Our current plan for incoming scrap metal inspection has a mandatory pass through a radiation detection system prior to entry into JDF. The panels used for detection are located in a manner that ensures they travel between them when switched onto John Deere property. The rail crew knows that cars cannot pass through the detectors at more than 3 mph. Should the alarm go off, the crew stops the train and notes the position of the car in question. When the alarm sounds, indicators go off in the meltshop, security and the X-ray laboratory. Melt shop personnel will respond by assessing the situation. The analyst from the X-ray lab also is certified in radioactive material and proceeds to the site with a handheld detection unit. Security continues to monitor the entire situation via handheld radios.

The system JDF uses is finely tuned to remove the majority of background noise that may cause false alarms.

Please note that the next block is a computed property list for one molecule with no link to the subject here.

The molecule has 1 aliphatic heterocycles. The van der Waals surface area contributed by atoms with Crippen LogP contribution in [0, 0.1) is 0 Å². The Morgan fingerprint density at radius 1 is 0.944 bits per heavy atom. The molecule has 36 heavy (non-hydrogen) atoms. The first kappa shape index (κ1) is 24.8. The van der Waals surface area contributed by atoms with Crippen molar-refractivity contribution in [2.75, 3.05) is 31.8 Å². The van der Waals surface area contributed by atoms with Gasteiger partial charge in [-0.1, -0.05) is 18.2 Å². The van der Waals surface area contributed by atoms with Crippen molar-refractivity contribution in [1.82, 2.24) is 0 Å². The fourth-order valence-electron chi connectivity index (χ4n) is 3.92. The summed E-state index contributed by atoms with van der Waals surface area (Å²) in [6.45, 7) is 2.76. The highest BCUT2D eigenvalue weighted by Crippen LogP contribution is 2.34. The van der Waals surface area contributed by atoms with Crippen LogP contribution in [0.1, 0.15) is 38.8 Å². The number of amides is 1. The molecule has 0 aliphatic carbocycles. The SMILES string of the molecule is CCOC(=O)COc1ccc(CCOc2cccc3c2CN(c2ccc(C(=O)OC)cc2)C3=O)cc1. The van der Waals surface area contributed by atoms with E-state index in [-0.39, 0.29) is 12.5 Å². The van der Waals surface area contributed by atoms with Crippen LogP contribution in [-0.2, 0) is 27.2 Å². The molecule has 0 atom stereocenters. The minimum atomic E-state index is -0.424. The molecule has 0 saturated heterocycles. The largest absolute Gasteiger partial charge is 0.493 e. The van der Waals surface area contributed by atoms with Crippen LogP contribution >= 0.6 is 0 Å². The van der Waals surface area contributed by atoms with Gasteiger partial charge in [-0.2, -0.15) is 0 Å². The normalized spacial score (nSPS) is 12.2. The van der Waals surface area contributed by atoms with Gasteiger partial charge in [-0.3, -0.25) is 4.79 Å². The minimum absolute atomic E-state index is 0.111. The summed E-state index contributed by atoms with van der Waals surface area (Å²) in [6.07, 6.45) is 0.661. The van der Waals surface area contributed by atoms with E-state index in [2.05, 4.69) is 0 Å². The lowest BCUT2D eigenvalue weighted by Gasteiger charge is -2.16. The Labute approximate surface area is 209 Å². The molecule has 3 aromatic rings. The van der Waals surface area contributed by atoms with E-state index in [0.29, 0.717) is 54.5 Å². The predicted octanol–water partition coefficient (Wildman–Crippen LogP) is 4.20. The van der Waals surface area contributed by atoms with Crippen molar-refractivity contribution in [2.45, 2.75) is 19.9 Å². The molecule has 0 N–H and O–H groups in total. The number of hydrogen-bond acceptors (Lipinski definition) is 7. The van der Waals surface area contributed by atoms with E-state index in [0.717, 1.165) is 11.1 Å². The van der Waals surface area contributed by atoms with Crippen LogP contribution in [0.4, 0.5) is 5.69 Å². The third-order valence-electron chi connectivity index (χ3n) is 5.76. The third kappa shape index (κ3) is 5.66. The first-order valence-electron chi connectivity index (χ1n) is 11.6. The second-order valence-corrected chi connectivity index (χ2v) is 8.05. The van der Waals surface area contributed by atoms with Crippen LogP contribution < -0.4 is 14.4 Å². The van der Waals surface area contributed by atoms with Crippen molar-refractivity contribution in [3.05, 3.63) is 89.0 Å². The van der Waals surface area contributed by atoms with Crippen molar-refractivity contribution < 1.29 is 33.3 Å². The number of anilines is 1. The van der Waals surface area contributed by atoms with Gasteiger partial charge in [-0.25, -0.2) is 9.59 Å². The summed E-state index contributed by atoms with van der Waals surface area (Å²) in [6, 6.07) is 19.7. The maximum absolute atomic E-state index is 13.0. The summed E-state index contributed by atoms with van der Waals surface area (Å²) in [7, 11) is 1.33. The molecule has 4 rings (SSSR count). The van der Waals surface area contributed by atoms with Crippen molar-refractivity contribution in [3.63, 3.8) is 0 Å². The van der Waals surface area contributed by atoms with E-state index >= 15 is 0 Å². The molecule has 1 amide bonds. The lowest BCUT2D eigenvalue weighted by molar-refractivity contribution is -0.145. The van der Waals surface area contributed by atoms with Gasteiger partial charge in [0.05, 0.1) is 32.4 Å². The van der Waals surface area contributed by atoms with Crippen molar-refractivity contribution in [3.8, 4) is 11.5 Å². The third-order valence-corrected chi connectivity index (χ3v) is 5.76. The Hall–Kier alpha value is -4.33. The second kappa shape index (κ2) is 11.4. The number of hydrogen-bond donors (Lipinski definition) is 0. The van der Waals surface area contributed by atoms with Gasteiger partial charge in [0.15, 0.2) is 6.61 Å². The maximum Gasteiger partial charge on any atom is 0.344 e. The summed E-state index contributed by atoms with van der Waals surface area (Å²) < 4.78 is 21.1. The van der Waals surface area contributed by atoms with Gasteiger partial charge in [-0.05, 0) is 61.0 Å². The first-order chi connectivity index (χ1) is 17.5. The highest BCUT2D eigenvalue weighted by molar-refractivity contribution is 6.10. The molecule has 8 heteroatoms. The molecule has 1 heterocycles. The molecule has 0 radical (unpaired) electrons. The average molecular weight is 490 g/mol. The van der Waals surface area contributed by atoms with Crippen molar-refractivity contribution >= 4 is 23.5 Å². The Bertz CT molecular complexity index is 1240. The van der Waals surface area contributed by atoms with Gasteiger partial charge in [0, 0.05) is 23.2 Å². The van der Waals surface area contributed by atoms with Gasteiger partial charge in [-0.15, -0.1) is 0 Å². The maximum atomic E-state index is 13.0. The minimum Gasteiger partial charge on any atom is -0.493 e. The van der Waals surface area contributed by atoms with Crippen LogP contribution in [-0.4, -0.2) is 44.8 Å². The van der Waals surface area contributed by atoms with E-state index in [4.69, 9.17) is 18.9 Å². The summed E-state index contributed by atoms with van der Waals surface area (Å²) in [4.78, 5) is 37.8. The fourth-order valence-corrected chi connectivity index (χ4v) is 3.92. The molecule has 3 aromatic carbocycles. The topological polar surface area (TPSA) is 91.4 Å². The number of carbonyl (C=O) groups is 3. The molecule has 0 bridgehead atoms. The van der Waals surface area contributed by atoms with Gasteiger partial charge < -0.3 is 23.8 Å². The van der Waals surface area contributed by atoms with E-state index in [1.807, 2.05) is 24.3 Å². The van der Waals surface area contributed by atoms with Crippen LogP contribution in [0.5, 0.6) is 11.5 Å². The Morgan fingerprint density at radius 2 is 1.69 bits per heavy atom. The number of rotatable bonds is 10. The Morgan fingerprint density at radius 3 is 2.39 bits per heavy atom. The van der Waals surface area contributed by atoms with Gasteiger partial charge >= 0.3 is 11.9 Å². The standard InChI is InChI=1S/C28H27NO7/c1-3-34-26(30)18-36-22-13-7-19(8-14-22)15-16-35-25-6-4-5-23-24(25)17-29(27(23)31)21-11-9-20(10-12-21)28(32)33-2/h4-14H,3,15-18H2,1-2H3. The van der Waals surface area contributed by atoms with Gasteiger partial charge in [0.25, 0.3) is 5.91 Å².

In conjunction with the on-site radiation detection units, JDF changed all of its specifications on scrap metal. Its paperwork now states that any radioactive material shipped would be cause for the termination of the business relationship. JDF also uses scrap yards that have the ability to check their incoming and outgoing scrap metal with detection units. Our regular visits to scrap yards that supply us with these materials include a discussion on this topic and an overview of their capabilities.

This also allows JDF the opportunity to look at new developments in radiation detection technology. Although the basic concept of monitors detecting emissions has not changed, the equipment has. It now appears that the monitors are smaller and lighter, and can be placed in locations the older, heavier ones could not. Some scrap yards are using monitors suspended from overhead cables or beams to look down into trucks and rail cars. Different combinations for spacing give a complete vertical side picture of the load. Computer interfacing makes the job of recording data regarding a particular time or day much easier than a handwritten system.